SINGAPORE — The South African COVID-19 variant, or the B.1.351 strain, has been detected in Singapore based on unofficial sources but the information has yet to be verified by authorities here, according to the World Health Organization (WHO).
In response to media queries from Yahoo News Singapore, the WHO said on Wednesday (21 April), “We are investigating further why this report (detection of B.1.351 in Singapore) has not yet been verified, and will adjust as necessary in the next available Weekly Epi Update.”
The organisation was referring to its weekly epidemiological updates on COVID-19, where the South African variant has been listed under Singapore as "not verified" by local authorities since 23 March. Its latest report dated 20 April continues to list the variant as "not verified".
According to the WHO, labelling the strain as "not verified” means that the organisation "has learnt from unofficial sources that the variant has been detected, but this detection has not yet been officially verified".
Status of Brazilian and UK variants
No comments were made in the WHO reports about the Brazilian variant, also known as the P.1 strain, in Singapore, indicating that there has been no reported detection of the variant.
The latest WHO epidemiological update also lists the UK variant – or the B.1.1.7 strain – as "verified" by official sources. The Ministry of Health (MOH) confirmed in end-January that 25 cases of the UK variant were detected in Singapore between 23 December last year and 26 January.
No other variants were detected in Singapore then, according to the local authorities. A case was last Sunday confirmed to have tested preliminarily positive for the UK strain.
Yahoo News Singapore reached out to the MOH last Friday for comment on the WHO reports before 20 April regarding the South African variant. To date, Singapore has recorded 60,865 coronavirus cases, of which over 4,000 are imported.
Contagious variants around the world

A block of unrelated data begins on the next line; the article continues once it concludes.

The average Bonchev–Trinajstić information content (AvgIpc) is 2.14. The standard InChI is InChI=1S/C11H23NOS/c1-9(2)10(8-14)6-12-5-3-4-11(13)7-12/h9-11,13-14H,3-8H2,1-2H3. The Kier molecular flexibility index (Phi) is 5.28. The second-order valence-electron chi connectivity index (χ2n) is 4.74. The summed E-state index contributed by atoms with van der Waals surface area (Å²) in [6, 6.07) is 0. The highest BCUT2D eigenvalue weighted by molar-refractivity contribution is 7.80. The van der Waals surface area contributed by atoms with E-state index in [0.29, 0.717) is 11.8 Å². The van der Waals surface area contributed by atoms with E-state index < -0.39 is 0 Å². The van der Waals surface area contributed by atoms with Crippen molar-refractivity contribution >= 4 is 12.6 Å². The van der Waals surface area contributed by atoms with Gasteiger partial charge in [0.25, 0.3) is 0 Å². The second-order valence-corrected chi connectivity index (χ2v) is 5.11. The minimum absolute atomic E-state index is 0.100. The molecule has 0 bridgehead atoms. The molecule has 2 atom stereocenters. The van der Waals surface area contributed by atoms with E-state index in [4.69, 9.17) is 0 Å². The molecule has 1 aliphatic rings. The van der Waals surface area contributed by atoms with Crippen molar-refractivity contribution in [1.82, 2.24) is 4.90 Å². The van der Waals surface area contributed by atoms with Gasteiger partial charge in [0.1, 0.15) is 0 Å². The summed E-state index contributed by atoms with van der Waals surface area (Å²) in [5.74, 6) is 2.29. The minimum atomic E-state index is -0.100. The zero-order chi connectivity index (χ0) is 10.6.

Out of many thousands, three variants of concern – the UK, South African and Brazilian strains – have attracted international attention due to their increased transmissibility and virulence.
The trio share a particular mutation – named N501Y – that is thought to make them more contagious. This mutation occurs on the virus' spike protein, which attaches to human cells.
The South African and Brazilian variants share another key mutation – named E484K – that is suspected to reduce the immunity acquired either by a past infection or a vaccine.
The UK variant first emerged in September last year and is said to be up to 70 per cent more transmissible than previously dominant variants. According to WHO data, the strain has spread to over 130 countries, including Singapore.
The South African variant, which was detected in August, is thought to be 1.5 times more transmissible and can potentially increase the risk of in-hospital mortality by 20 per cent, according to the WHO. It has spread to over 80 countries.
Studies have shown the Brazilian variant to be as much as 2.5 times more contagious than the original virus and more resistant to antibodies.
The particular variant, which emerged in December last year in or around the northern Brazilian city of Manaus, has spread to over 50 countries. It was first identified in Japan, where it was detected in travellers returning from Brazil.
Global concerns have also been sparked by the emergence of a new "double mutant" COVID-19 strain first discovered in India named B.1.617, which appears to be the main driving force behind a surge in new cases in the country.
On Tuesday, the MOH announced a slew of revised border measures to take effect from 11.59pm on Thursday, including stricter ones for travellers arriving from India as well as lifting bans for those with recent travel history to the UK and South Africa.
Preliminary studies show that the vaccines from AstraZeneca and China's Sinovac are partly effective against the Brazilian variant. The Pfizer-BioNTech vaccine, one of two approved for use here, has also been proven effective against the strain, but studies have shown that it is less effective against the South African variant.
Two new Moderna vaccines designed to protect against the South African and Brazilian variants have yielded promising results when tested in mice, according to recent data. The original Moderna vaccine is approved for use in Singapore.
As of last Sunday, some 1.36 million individuals in Singapore have received at least one dose of either the Pfizer-BioNTech or Moderna vaccine, with more than 849,700 of them having received their second dose of the same vaccine and completed the full vaccination regimen.
A breakdown of how many of each vaccine type is administered here is not publicly available.
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